Castilla y León elections: PP wins but is in Vox's hands

Mañueco falls short of absolute majority and the far right will demand to enter government

4 min
The PP candidate for the presidency of the Junta de Castilla y León, Alfonso Fernández Mañueco.

MadridThe move did not go as the PP wanted. Alfonso Fernández Mañueco won the elections in Castilla y León yesterday and stay in government, but he is far from attaining an absolute majority and is left in Vox's hands. Vox leader Santiago Abascal said yesterday that he will demand to form a coalition –it would be the first government which Vox is part of in the State-. "Vox has the right and the duty to form a government in Castilla y León", he assured, after pointing out Vox candidate Juan García-Gallardo's "increasingly vice-presidential looks". Vox is the party that benefitted the most from the snap election, going up from a single seat to 13. This gives the far right party a strong position to negotiate a coalition with the PP. This increase is proportional to the fall of Ciudadanos, which went from 12 seats to only one.

The PP (31 seats) will not have enough with Vox's abstention, since all other parties have a combined total of 37 seats. The socialist candidate, Luis Tudanca, lost seven seats, from 35 to 28. Aware of the role that the citizens of Castilla y León have given Vox, Abascal already made a first move yesterday. In another scenario he could have opted to condition governability from outside government, as he has done so far in Andalusia and Madrid. But his negotiating strength has grown, especially taking into account that soon there will be elections in Andalusia again and next year there will be elections in twelve other regions.

The results

Mañueco will talk "with everyone"

The winner of the elections, however, did not give so many clues. Mañueco asserted that there will be a "PP government with dialogue and agreement" and explained that he will initiate a round of contacts with all political parties, from highest to lowest number of seats. Thus, the first will be the PSOE. During the campaign, Mañueco already hinted that he could reach some kind of pact with the Socialists and thus pass the bucket to Tudanca, who would have to decide whether he is willing to reach an agreement to keep Vox out of government. However, Socialists' number 2, Adriana Lastra, warned yesterday that "there is no alternative" to a government of PP and Vox. Thinking about the future, it is in the interest of the socialists that voters are clear about this alliance.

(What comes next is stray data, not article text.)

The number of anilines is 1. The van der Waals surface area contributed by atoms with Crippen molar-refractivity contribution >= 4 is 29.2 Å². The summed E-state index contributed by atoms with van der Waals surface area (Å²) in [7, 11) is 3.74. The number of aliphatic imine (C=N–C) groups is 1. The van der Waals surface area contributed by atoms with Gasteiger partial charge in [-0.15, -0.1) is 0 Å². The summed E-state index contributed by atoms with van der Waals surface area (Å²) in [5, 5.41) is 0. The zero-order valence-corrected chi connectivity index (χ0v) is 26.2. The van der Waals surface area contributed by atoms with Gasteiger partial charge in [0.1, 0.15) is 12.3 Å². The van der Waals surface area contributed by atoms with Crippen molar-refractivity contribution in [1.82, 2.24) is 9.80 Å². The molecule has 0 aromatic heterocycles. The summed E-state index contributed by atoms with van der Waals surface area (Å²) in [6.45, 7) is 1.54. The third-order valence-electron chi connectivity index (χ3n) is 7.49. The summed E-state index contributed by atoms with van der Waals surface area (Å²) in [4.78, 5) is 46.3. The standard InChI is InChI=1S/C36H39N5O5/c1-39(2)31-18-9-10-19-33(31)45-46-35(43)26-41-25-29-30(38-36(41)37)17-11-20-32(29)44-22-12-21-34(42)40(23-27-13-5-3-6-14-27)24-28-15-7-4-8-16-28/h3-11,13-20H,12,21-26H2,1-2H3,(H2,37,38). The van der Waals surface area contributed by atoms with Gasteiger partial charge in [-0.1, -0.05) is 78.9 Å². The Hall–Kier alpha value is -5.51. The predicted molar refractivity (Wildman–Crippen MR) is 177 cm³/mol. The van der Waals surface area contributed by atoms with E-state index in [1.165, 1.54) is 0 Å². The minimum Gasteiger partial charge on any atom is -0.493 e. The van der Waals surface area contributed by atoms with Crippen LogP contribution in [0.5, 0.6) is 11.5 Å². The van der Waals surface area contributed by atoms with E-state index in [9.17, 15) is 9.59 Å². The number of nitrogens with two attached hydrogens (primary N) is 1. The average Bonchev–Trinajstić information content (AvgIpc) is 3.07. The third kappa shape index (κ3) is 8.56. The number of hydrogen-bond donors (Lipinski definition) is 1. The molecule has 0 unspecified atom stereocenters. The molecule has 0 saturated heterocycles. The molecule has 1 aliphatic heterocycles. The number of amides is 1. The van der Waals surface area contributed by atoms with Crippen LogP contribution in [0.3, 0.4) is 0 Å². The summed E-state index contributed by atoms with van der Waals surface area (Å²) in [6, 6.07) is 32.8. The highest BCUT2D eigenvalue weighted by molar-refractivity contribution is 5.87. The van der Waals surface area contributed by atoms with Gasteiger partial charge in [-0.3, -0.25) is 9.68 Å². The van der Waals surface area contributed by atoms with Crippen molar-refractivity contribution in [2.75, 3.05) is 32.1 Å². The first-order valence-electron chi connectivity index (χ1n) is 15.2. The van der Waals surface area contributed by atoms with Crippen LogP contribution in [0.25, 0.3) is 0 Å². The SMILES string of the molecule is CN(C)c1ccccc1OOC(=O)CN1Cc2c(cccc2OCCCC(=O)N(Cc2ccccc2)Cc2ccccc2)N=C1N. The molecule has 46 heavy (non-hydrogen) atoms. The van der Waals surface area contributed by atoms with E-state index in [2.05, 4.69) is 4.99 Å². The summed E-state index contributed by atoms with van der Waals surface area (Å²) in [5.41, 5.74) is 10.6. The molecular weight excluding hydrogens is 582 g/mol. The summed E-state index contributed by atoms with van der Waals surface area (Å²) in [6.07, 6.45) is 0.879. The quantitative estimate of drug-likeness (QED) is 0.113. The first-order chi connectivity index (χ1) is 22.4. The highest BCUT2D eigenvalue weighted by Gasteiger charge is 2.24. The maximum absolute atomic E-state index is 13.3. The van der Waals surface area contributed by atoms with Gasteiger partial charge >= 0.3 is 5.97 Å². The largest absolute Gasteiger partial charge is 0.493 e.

Pablo Casado's party was hoping to reach an absolute majority –41 seats– with the snap election. At the PP's Madrid headquarters there was optimism when, at the beginning of the count, the PP was close to 40 seats. The counting had been completed in rural areas, but the votes in the big cities had yet to be counted. The trend began to change, with the PP losing seats to PSOE. However, the Socialists have lost seven seats compared to 2019, so the setback is significant. The PP was looking to win comfortably and only went up two seats, despite registering a slight drop in its share of the vote. Of the nine provinces in Castilla y León, PP won in four, PSOE won in anotehr four and Soria ¡Ya! wins in the only province where it was running.

PP candidate Alfonso Fernández Mañueco.

Mañueco said the snap election was to avoid a vote of no confidence by PSOE and Ciudadanos that could have made his government fall. But, with these results in hand, would he have rethought it? The PP candidate will be able to keep the presidency but it is still uncertain whether he will be able to form a solo government or will have to go into coalition with Vox. However, it seems it is national PP leader Casado who takes the hit of the undesired outcome. He hoped PSOE would take a big hit as happened in the Madrid snap elections last year. Pedro Sánchez does not come out of this election as weakened as expected because he did not participate in the campaign as much as Casado did. Casado also wanted to finish off Ciudadanos and, despite only holding out with only one representative, Francisco Igea avoids being completely wiped out. However, the until recently vice-president is now marginalised in parliament.

Provincial parties grow

The autonomic chamber will be characterized, as has been a tendency in the State for some years, by fragmentation: there will be eight parties, one more than in the previous legislature, as a result of the irruption of Soria ¡Ya!, the only platform of the emptied Spain that obtains representation. It does so by winning in the province of Soria with about 42% of the votes and taking three seats. Unión del Pueblo Leonés goes from one to three and Por Ávila keeps the seat it had.

Finally, Unidas Podemos is another of the losers of the night and only obtains one seat, one fewer than it already had. Castilla y León is not a favorable territory for the left wing party and its new leader, Yolanda Díaz, did not want to get involved in order not to be exposed. On the other hand, the 63.4% turnout was only slightly below 2019 figures despite being the first regional elections in Castilla y León which do not coincide with local or European elections.

Casado's first round against Sánchez ends with a minimal victory and a more sour than sweet aftertaste for the leader of the PP, who is with each passing day is more dependent on Vox.